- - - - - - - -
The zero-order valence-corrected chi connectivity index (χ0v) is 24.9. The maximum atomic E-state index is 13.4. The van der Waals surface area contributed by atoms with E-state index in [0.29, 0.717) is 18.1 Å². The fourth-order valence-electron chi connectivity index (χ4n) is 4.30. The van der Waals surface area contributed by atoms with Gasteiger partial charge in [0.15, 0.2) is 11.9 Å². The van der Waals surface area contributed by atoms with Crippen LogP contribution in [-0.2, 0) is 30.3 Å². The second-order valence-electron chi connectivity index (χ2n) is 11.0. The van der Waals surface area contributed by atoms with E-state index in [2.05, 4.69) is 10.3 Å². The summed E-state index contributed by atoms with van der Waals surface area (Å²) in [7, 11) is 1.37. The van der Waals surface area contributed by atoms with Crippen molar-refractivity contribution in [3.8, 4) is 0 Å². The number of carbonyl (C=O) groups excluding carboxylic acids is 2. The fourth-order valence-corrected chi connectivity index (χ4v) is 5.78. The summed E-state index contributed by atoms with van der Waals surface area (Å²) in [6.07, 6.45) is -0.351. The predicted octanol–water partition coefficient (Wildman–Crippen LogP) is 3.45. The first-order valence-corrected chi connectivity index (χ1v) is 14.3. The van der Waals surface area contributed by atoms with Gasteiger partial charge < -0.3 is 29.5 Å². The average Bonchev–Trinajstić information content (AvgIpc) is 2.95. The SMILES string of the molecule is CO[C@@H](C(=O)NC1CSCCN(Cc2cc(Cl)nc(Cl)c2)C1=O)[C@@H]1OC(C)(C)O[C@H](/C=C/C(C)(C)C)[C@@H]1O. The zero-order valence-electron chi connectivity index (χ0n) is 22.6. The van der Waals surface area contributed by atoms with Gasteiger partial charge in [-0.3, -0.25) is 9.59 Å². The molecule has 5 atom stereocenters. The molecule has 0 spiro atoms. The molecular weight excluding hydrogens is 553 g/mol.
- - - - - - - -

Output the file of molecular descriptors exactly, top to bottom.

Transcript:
The zero-order valence-corrected chi connectivity index (χ0v) is 24.9. The maximum atomic E-state index is 13.4. The van der Waals surface area contributed by atoms with E-state index in [0.29, 0.717) is 18.1 Å². The fourth-order valence-electron chi connectivity index (χ4n) is 4.30. The van der Waals surface area contributed by atoms with Gasteiger partial charge in [0.15, 0.2) is 11.9 Å². The van der Waals surface area contributed by atoms with Crippen LogP contribution in [-0.2, 0) is 30.3 Å². The second-order valence-electron chi connectivity index (χ2n) is 11.0. The van der Waals surface area contributed by atoms with E-state index in [2.05, 4.69) is 10.3 Å². The summed E-state index contributed by atoms with van der Waals surface area (Å²) in [7, 11) is 1.37. The van der Waals surface area contributed by atoms with Crippen molar-refractivity contribution in [3.8, 4) is 0 Å². The number of carbonyl (C=O) groups excluding carboxylic acids is 2. The fourth-order valence-corrected chi connectivity index (χ4v) is 5.78. The summed E-state index contributed by atoms with van der Waals surface area (Å²) in [6.07, 6.45) is -0.351. The predicted octanol–water partition coefficient (Wildman–Crippen LogP) is 3.45. The first-order valence-corrected chi connectivity index (χ1v) is 14.3. The van der Waals surface area contributed by atoms with Gasteiger partial charge < -0.3 is 29.5 Å². The average Bonchev–Trinajstić information content (AvgIpc) is 2.95. The SMILES string of the molecule is CO[C@@H](C(=O)NC1CSCCN(Cc2cc(Cl)nc(Cl)c2)C1=O)[C@@H]1OC(C)(C)O[C@H](/C=C/C(C)(C)C)[C@@H]1O. The zero-order valence-electron chi connectivity index (χ0n) is 22.6. The van der Waals surface area contributed by atoms with Gasteiger partial charge in [-0.3, -0.25) is 9.59 Å². The molecule has 5 atom stereocenters. The molecule has 0 spiro atoms. The molecular weight excluding hydrogens is 553 g/mol.